Could a Lack of Teeth Brushing Increase Your Chance of Dementia?
While there are many debilitating diseases and conditions that can complicate an individual’s ability to lead a productive and positive life, dementia can be a particularly problematic condition. As many health experts know, dementia is a condition marked by the loss of cognitive ability in a person previously unimpaired by such complications. The cognitive loss resulting from dementia transcends that which one would expect as a result of natural ageing processes.
The word dementia itself is derived from Latin terms that mean “madness,” a fact which indicates how profoundly troublesome the condition can be. Despite the fact that dementia can have a negative impact on an individual’s cognitive processes, however, research scientists have identified several factors that can contribute to the onset of the condition. And, perhaps surprisingly, a lack of brushing one’s teeth is believed to precipitate it. By learning more about this issue, individuals seeking to preclude themselves from acquiring dementia can use preventative measures to curtail its emergence.
To understand the role that a lack of brushing can play in contributing to dementia, one should consider the fact that a plethora of research studies point towards a correlation between lack of teeth brushing and an increased risk of dementia. According to a study published in the Journal of the American Geriatrics Society, elderly women who didn’t brush their teeth were 65% more likely to develop dementia than those who brushed on a daily basis. The findings for men were less pronounced yet still significantly high. In short, men who brushed irregularly were 22% more likely than their brushing counterparts to develop dementia. It is important to note that researchers claim this statistic is small enough to be the product of chance. Despite this conclusion, however, the statistics for both men and women function as sufficient evidence that there is a correlation between brushing teeth and the prevention of dementia.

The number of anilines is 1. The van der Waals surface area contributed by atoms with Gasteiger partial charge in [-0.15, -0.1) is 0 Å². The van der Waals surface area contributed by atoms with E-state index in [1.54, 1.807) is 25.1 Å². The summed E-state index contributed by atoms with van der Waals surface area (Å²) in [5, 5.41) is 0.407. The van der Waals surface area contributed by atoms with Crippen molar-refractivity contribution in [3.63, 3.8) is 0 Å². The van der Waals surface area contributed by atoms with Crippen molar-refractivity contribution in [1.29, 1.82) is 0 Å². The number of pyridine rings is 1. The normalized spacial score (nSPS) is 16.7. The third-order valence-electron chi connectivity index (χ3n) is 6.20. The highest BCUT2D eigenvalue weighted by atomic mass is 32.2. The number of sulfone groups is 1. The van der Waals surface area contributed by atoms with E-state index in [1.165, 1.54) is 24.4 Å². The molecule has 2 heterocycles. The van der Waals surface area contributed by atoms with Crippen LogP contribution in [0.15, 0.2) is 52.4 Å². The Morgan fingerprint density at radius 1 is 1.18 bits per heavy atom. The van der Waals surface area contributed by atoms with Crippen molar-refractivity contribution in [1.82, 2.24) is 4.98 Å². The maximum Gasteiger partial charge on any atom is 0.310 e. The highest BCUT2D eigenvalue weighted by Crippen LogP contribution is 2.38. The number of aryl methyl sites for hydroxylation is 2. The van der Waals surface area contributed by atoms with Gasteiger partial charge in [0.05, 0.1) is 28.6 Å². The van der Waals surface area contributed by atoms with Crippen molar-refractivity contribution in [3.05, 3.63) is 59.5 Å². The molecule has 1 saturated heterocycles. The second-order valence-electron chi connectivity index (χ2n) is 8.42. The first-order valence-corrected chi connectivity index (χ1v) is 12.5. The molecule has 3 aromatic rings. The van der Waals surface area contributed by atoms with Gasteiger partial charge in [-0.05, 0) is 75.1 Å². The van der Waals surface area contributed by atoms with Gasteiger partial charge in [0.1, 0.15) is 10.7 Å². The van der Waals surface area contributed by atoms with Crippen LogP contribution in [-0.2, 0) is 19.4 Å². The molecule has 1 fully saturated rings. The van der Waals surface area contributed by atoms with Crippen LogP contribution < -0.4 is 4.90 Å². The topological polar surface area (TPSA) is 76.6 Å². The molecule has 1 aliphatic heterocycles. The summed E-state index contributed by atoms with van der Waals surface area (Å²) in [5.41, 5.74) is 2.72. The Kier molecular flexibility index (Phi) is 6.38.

When one considers the research findings regarding the correlation between dementia and teeth brushing, one question tends to arise: How could the simple act of brushing one’s teeth contribute to the prevention of dementia? Although research scientists and experts in the field have not come up with a clear answer for this question, their speculations are worth considering. In discussing the matter, it has been stated that people who have attained quality dental care throughout their life may have also experienced better lifestyles and overall health than those who have not had access to good dental care.
Although the issue of dementia and teeth brushing may seem complex and even convoluted, carefully considering the study produced on the matter seems to indicate that taking great care of one’s teeth can play a role in the prevention of cognitive disorders. With this in mind, we should all remember to brush (and floss!) daily.